Lab-made rare blood gives hope to patients

Our scientists are getting closer to tailor-made red cells

Tim Satchwell in the labRegular blood transfusion is the cornerstone of care for patients with red blood cell (RBC) disorders such as thalassaemia or sickle cell disease. With repeated transfusions, however, there is a heightened risk of alloimmunisation (that is, patients’ immune systems starting to recognise the transfused cells as foreign and making antibodies against proteins on the surface of the transfused red cells).

The matching that we carry out between donors and patients reduces this risk, but patients who receive multiple transfusions need blood that’s more closely matched. You can read more at ‘Why we need more black blood donors'. 

Patients with rare blood types also face an enormous challenge when it comes to finding matching donors. These donors must either have, or lack, the specific antigens required for a successful transfusion. Read more about the importance of specially matched blood. In some cases there may only be a handful of suitably matched donors in the country.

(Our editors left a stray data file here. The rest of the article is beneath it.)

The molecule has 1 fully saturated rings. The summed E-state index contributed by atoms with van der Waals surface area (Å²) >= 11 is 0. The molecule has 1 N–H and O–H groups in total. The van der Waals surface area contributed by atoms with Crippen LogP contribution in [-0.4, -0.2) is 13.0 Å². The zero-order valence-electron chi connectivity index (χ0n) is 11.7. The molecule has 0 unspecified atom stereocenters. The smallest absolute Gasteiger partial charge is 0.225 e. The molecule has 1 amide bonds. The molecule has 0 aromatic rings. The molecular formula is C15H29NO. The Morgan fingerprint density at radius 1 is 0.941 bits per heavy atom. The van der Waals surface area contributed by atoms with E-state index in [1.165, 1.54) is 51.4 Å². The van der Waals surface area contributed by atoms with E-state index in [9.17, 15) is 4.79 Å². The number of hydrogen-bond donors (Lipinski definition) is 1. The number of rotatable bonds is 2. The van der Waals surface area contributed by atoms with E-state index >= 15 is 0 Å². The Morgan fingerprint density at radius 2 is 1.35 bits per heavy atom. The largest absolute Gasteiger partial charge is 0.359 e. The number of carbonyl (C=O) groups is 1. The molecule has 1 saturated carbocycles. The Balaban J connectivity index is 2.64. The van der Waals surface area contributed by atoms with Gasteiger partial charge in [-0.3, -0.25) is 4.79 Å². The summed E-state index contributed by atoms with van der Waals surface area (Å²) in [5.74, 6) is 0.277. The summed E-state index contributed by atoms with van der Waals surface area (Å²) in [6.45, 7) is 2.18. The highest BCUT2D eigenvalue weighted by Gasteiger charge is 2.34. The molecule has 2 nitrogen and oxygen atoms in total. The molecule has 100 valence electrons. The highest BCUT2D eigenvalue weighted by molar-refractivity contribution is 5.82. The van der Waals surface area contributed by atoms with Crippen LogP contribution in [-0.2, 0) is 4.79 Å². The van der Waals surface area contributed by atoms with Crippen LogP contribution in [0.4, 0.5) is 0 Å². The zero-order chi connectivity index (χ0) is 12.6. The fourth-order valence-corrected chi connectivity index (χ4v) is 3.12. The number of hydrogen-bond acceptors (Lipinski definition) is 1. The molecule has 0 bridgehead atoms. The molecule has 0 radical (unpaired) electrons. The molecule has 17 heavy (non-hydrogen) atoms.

Designer red cells

With this in mind, our scientists have been working with the University of Bristol to create cell lines that produce red cells with rare blood types, a step towards treating patients who currently can’t be closely matched with donor blood.

Scientist in the lab

Using new techniques in gene editing, our scientists have been able to make red cell lines in which specific blood group genes have been altered. This has allowed them to produce cells with could be used in a wide range of transfusions and potentially offer fresh hope to future generations of patients whose clinical needs are difficult to meet.

More work needed

Dr Ashley Toye, the Director of the National Institute for Health Research Blood and Transplant Research Unit says, “Blood made using genetically edited cells could one day provide compatible transfusions for a group of patients for whom blood matching is difficult or impossible to achieve within the donor population. However, much more work will still be needed to produce blood cells suitable for patient use.”